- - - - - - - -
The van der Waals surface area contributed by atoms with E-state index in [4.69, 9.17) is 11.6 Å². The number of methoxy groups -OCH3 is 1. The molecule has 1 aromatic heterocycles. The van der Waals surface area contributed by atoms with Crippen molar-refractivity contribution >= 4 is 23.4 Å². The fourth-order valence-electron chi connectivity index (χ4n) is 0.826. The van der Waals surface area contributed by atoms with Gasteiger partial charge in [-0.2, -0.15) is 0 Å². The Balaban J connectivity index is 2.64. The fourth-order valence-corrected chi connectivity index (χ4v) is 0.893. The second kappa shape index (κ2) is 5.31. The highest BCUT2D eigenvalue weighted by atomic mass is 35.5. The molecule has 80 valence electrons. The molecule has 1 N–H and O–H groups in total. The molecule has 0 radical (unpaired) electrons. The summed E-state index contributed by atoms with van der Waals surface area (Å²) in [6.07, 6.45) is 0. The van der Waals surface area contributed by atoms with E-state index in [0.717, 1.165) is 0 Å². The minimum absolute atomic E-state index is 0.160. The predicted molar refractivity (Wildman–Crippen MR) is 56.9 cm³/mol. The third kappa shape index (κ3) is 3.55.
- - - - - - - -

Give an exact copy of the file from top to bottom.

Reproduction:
The van der Waals surface area contributed by atoms with E-state index in [4.69, 9.17) is 11.6 Å². The number of methoxy groups -OCH3 is 1. The molecule has 1 aromatic heterocycles. The van der Waals surface area contributed by atoms with Crippen molar-refractivity contribution >= 4 is 23.4 Å². The fourth-order valence-electron chi connectivity index (χ4n) is 0.826. The van der Waals surface area contributed by atoms with Gasteiger partial charge in [-0.2, -0.15) is 0 Å². The Balaban J connectivity index is 2.64. The fourth-order valence-corrected chi connectivity index (χ4v) is 0.893. The second kappa shape index (κ2) is 5.31. The highest BCUT2D eigenvalue weighted by atomic mass is 35.5. The molecule has 80 valence electrons. The molecule has 1 N–H and O–H groups in total. The molecule has 0 radical (unpaired) electrons. The summed E-state index contributed by atoms with van der Waals surface area (Å²) in [6.07, 6.45) is 0. The van der Waals surface area contributed by atoms with E-state index in [0.717, 1.165) is 0 Å². The minimum absolute atomic E-state index is 0.160. The predicted molar refractivity (Wildman–Crippen MR) is 56.9 cm³/mol. The third kappa shape index (κ3) is 3.55.